• Rachel Rothman Borrero, LCSW-R

Mindful Management of Self (all while being a parent)


"When little people are overwhelmed by big emotions, it’s our job to share our calm, not to join their chaos.” -- L.R. Knost

One recent rainy weekend I made Ooblek. What’s Ooblek you ask? It is a magical solid yet liquid concoction of cornstarch and water that I love. I wanted my daughter to love it. I wanted her to be occupied and interested for at least 20-30 minutes on a rainy afternoon. I wanted her to love this stuff as much as I do. To play with it the way I do. To find it fascinating and mystical the way I do. That’s what I wanted. She wanted to add too much water. She wanted to make “porridge” by filling a cup, bowl and bin with various amounts of water left out for rinsing. She wanted to stir vigorously and watch water splash everywhere. She wanted to do her – i.e. be her curious, excited, impulsive, self-directed, genius, creative little self. That’s what she wanted. So, of course, I got irritated.

In the end it was MY expectation for that play time and my eventual difficulty in managing my own reaction that for a time made the experience less than ideal. I allowed my irritation and my own feelings to take over for a moment. I let my feeling brain react instead of my thinking brain. I raised my voice in disappointment and in frustration. It was a moment when my reaction was solely about ME and MY needs and had little to do with HER.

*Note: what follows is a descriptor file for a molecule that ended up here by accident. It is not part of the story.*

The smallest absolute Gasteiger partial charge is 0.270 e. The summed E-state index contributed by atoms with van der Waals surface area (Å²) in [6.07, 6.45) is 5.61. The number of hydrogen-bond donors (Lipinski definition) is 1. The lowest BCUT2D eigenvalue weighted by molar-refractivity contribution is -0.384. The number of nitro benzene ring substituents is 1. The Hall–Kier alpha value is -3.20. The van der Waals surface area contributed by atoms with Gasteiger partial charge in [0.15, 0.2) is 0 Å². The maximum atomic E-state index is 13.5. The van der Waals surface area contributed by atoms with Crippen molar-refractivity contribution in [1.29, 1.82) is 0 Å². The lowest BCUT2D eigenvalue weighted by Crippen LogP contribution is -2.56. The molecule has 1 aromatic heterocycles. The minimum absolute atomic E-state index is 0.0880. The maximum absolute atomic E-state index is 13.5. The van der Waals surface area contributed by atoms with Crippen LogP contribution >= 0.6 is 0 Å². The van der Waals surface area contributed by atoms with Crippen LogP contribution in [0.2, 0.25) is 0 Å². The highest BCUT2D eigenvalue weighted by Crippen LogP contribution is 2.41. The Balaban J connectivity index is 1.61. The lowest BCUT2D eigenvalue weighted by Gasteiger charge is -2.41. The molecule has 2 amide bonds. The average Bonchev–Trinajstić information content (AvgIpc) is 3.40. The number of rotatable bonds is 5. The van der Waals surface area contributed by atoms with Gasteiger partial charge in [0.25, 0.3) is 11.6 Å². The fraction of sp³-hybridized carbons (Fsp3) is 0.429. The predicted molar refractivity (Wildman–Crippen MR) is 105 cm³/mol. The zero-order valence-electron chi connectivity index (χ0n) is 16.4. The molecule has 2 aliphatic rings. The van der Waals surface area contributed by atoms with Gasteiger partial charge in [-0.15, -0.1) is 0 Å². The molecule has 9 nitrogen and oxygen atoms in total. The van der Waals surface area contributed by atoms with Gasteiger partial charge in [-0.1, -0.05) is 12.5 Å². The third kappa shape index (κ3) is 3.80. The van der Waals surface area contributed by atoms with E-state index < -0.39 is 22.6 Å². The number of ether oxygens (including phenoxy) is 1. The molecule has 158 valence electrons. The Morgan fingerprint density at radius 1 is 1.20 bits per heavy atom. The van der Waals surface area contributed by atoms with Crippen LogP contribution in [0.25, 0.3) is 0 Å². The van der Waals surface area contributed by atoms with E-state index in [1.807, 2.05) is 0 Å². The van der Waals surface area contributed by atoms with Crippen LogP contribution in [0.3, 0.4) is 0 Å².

Parents often talk to me about the frustrations they have with their kids’ behavior as well as the frustrations they have with their reactions to said behavior. We talk about parental expectations for the kids as well as for themselves. In focusing on a parent’s expectation and reaction I may ask what it all means for a parent. What does it means in the big picture of life and what does it mean logistically and emotionally for the parent as a person. I ask these things because a person’s reaction almost always has more to do with themself and their own internal workings than with whatever is actually happening.

Listen up -- therapists are not perfect. Yep, I said it. Even therapist moms who work with and treat kids and families. We lose it too. We question ourselves too. When that happens (if we believe in and follow our own work) we then (try to) offer ourselves some kindness. We tell ourselves tomorrow is another day, and we try to forgive and accept our imperfections while working to find meaning in our reactions. I work just as hard as my clients do to master the techniques we discuss in session. I do this because interactions with your OWN children are about 10,000 times harder than interactions with someone else’s children. That’s why getting an outside opinion and perspective can often be illuminating and helpful. But what do you do when you’re in it? What do you do when your child has just pushed that same button of yours for the tenth time in as many minutes? What do you do when you find your feeling brain taking over and want more than anything to keep your thinking brain in charge? Below are some mindful strategies to help in those ever challenging moments.